Tuesday, November 15, 2011
Avon The airline business can be tricky. It’s also potentially expensive for communities that want to bring flights to their airports.
For much of the history of commercial air flight to the Eagle County Regional Airport, airlines have demanded, and received, revenue guarantees. The way they work is fairly simple: If airlines don’t meet certain passenger and revenue targets, communities agree to pay up to a predetermined amount to cover the airlines’ losses.
The Eagle Air Alliance, which has representatives from Vail Resorts and other local businesses and governments, has for several years been responsible for coming up with the money to cover the potential losses, which rarely hit their maximums. Until now, the alliance has worked on a year-to-year basis. Now, though, the group is pitching a three-year plan to bring flights from various cities, including San Francisco, Washington, D.C., and Toronto.
To do that, the alliance is looking for about $525,000 in pledges from private and public sources, including $30,000 each from Vail, Avon, Eagle, Gypsum and the Beaver Creek Resort Co.
Kent Myers, a local air travel consultant, tried last week to convince the Avon Town Council that the $30,000 pledge would be a good investment.
Estimates provided by the air alliance indicate that the air service would generate new customers — Myers said as many as 65 percent of passengers on a flight from San Francisco wouldn’t come to the Vail Valley without the direct flight. Those passengers’ spending would end up boosting the town’s sales tax collections by an estimated $75,000 per year.
But, Myers added, the estimates are just that, and there are no guarantees in the air travel business.
“I’ve seen successes and I’ve seen failures,” Myers said. “It’s up to the community to see what kind of stomach they have for (the risk).”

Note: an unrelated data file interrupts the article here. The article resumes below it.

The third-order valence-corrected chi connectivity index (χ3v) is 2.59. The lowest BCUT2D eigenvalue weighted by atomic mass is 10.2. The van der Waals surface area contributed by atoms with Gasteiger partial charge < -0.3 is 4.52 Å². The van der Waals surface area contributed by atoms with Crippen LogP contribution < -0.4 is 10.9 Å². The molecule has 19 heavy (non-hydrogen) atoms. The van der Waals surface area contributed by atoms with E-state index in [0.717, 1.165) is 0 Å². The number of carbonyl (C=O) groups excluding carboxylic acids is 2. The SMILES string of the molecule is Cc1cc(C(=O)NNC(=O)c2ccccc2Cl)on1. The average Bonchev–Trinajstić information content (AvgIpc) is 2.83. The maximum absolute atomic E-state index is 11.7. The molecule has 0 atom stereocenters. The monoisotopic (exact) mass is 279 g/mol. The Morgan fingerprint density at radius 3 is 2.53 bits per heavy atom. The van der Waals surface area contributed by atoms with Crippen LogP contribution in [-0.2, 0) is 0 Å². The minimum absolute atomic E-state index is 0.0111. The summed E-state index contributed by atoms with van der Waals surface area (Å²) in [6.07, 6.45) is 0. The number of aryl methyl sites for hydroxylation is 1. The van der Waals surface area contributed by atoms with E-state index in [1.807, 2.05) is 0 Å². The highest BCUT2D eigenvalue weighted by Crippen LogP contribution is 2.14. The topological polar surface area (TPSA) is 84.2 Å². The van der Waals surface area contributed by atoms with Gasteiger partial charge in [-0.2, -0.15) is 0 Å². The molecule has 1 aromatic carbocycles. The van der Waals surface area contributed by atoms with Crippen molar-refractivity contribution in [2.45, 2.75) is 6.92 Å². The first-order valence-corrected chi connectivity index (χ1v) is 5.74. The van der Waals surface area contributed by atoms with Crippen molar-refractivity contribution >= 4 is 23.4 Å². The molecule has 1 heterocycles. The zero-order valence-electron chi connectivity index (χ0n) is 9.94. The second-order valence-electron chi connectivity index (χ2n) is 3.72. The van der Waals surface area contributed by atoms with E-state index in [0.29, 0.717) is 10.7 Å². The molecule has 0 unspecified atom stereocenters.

Myers said none of the communities being asked for contributions has said no, at least not yet.
But Avon council members seemed hesitant about pledging the full $30,000. While the council’s big public hearing on the budget isn’t until Tuesday, council members seemed willing to only provide about $6,000 to the program out of a total economic development budget of $50,000.
“I have mixed feelings about this,” council member Buzz Reynolds said. “It does bring people to the valley — I’ll have to think about it.”
Avon resident Michael Cacioppo said he wished locals would get more use from the airport for their contributions.
“I’ve basically quit even looking at prices out of Eagle County — it just doesn’t pay,” Cacioppo said. “I’m not asking government to fix airline prices. But if the taxpayers are going to pay, the governments need to start encouraging the airlines to give something back.”
Steamboat Springs voters just passed a 0.25 percent sales tax that will generate addition money for airline revenue guarantees for ski season flights into Yampa Valley Regional Airport. Steamboat’s winter air program is funded by one-third contributions from Steamboat Ski and Resort Corp., a 2 percent accommodations tax and the new 0.25 percent sales tax.